A funeral in Ferguson
Two weeks after the killing of Michael Brown, we have become painfully familiar with his parents through their public appearances and television interviews, their faces drawn, their sorrow apparent.
Brown’s mother, Lesley McSpadden, constantly dabbing tears from her face, sparing in her responses, but powerfully articulating her agony with the words she chooses. Brown’s father, Michael Brown Sr., with shaved head and full beard, a large man often clad in a T-shirt emblazoned with the phrase “No Justice, No Peace” and a baby picture of his son. The senior Brown is stoic, resolute in his speech, but even in the power of his presence there is the certainness that a hollow space has been made.
On Monday, they were scheduled to bury their boy as the whole world watches.
No one should know what that feels like.
Whatever one may feel about the contours of this case — about what led Officer Darren Wilson to shoot the teenager, about the relationship of the police to people of color, about the protests and unrest that followed, about the militarized police response to the unrest, about the quality of the investigations and the level of confidence people have in them, about the perverse sense of theater emerging from the rhythms of the days under the glare of media lights — we can all, in our shared humanity, feel for parents who lose a child.
As a parent myself, I can’t fathom the ache and inextinguishable anguish that must accompany such a loss.
Losing any loved one is painful, but losing a child — particularly in such a violent way and particularly a young child — must be exceedingly painful. It also upsets the order of things. Children should outlive you. That’s the way it’s supposed to be, the way the world and life would have it. But, in a moment, the world stops making sense.
I don’t think anyone can be properly prepared to deal with the news of such a thing. In an interview with CNN’s Anderson Cooper on Thursday, the mother recounted, with tears streaming down her face, the feeling of getting the call that her son had been shot, before getting to the scene:
“Before even getting there, somebody call you on the phone and tell you something like that, and you miles away. It’s terrible.”
The father recounted the excruciating wait once he and the mother arrived on the scene and how upsetting it all was:
“We couldn’t even see him. They wouldn’t even let us go see him. They just left him out there, four and a half hours, with no answers. Wouldn’t nobody tell us nothing.”
It’s hard to imagine a more painful scenario and the grief it must carry.
And that grief can last for a very long time.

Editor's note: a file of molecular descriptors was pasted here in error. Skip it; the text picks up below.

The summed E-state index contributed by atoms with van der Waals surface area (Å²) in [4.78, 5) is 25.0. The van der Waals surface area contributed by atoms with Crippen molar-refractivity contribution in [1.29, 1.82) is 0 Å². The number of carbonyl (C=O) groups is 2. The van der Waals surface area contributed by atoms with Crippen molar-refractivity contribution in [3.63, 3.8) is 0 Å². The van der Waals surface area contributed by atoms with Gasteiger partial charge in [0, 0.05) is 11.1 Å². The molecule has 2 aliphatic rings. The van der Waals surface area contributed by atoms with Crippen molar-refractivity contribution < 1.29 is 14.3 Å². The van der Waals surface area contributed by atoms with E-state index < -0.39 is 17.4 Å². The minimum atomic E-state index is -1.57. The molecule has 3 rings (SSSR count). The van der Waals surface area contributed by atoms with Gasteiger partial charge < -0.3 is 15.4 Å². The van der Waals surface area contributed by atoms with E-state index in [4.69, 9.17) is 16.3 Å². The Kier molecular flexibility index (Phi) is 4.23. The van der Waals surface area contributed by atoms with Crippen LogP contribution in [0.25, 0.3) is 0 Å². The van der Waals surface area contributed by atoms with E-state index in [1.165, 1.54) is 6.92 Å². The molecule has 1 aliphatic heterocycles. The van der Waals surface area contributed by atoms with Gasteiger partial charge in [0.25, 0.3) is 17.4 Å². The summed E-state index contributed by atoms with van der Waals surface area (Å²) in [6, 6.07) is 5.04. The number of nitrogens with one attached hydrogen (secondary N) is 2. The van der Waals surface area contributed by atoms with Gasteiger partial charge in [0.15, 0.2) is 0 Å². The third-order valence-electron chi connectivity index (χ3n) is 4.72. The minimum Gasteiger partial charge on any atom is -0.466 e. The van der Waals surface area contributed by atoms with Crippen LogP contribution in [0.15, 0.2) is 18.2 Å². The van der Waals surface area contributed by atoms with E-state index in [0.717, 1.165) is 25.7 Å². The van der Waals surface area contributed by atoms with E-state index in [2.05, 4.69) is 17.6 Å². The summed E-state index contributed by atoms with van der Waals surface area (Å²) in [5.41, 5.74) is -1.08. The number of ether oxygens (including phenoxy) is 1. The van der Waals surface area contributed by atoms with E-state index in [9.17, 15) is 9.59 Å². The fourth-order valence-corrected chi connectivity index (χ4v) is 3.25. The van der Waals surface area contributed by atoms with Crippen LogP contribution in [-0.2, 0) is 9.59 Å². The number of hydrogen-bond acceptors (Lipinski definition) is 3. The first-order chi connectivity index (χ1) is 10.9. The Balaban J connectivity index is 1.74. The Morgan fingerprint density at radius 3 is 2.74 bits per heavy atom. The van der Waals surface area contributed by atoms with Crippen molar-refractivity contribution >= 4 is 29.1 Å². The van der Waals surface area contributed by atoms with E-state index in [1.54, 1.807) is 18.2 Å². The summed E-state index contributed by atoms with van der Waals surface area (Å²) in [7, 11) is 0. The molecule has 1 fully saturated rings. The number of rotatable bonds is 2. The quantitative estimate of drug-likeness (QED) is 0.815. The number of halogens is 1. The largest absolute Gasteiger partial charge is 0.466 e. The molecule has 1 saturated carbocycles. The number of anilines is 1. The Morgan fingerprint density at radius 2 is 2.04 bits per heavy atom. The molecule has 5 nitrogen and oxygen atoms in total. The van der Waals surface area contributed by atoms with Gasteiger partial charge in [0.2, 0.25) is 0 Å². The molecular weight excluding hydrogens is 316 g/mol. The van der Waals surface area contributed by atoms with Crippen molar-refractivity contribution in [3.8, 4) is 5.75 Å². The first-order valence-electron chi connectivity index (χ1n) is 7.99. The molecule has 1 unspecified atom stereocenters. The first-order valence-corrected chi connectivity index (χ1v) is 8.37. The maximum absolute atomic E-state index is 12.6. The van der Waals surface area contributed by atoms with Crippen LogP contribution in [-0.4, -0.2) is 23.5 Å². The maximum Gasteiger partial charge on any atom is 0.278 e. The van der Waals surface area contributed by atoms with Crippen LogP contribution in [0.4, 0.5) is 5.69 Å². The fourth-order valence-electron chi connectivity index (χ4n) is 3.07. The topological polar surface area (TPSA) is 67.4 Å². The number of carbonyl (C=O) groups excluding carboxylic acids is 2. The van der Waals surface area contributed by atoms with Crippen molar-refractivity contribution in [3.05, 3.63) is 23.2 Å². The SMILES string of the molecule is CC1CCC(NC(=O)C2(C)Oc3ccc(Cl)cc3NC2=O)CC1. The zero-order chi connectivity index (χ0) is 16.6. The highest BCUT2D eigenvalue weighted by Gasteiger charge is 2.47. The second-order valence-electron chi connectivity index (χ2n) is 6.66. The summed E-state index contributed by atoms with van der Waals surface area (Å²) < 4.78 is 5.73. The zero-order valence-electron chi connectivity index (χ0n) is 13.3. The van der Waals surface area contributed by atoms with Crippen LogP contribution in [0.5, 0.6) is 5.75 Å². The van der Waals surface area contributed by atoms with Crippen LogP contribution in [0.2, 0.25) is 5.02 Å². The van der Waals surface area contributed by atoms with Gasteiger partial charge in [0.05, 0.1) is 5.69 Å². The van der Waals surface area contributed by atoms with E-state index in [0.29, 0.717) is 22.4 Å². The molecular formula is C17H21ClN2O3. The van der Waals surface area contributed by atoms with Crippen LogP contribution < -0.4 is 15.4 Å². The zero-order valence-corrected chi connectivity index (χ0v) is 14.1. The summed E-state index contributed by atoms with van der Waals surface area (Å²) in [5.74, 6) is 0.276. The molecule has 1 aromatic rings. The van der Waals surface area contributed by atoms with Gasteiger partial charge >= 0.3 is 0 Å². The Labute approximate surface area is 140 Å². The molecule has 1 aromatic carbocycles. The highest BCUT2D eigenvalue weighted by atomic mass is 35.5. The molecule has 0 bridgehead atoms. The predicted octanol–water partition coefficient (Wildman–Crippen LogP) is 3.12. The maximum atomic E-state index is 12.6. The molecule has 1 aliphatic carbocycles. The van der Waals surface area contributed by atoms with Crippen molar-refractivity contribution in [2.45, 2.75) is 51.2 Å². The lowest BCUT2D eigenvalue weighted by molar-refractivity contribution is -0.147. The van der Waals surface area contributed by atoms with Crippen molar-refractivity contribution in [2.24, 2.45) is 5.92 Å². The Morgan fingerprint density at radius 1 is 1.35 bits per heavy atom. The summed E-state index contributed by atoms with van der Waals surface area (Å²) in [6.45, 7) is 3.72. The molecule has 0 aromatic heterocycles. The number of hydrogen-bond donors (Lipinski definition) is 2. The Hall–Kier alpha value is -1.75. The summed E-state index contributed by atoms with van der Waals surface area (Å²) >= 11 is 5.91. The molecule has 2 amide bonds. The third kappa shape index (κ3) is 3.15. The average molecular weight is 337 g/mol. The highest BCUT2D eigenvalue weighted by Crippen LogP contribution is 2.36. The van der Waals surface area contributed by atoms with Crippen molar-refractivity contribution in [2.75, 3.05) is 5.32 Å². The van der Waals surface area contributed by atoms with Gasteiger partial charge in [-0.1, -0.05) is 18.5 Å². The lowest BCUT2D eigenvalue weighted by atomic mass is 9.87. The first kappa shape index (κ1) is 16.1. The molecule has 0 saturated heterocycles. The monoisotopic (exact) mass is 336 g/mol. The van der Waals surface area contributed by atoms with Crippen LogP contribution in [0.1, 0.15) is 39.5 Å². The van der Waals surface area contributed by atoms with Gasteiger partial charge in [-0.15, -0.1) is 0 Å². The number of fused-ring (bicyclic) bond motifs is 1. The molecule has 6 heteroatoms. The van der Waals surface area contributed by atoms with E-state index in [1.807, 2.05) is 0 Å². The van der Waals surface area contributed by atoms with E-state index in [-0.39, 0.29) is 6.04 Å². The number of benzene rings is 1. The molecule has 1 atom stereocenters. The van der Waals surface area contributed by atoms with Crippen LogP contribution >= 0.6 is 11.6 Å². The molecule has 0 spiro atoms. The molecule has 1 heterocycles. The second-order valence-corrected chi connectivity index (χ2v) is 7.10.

A 2008 study published in The Journal of Family Psychology found that, understandably, the death of a child can have “long-term effects on the lives of parents,” including “more depressive symptoms, poorer well-being, and more health problems.” Even that, to me, feels like an understatement. I am always in awe at the strength displayed by parents who lose a child and are immediately thrust into the public eye because their children cease to simply be children but graduate into being a cause.
Yet, too many people have had to endure a similar grief, if often under different circumstances. According to ChildDeathReview.org, in 2010, 45,068 children ages 0 to 19 died in the United States. Two-thirds died of natural causes. Another 8,684 died of unintentional injuries like car accidents and drowning. But 2,808 died as result of homicide, including 1,790 by firearm.
And when the person doing the shooting is shot not by one of the bad guys (people all parents teach children to avoid as best they can) but by one of the people we as a society count as one of the good guys (police officers sworn to protect and serve), there are obviously going to be questions that need answering.
Whenever I see parents like these, standing and speaking in the wake of tragedy, I find myself studying their faces, imagining — hoping, really — that if I were them, I, too, would be this strong, that I, too, would fight on my child’s behalf, for justice and against the besmirchment of his or her memory. But something in me whispers that it’s a lie, that I would be overcome and inconsolable, that so much of me would die with my child that not enough of me would be left to carry on.
So the least I think all of us can do, in consoling solidarity, is to join them in paying our last respects.
Charles Blow is a columnist for The New York Times.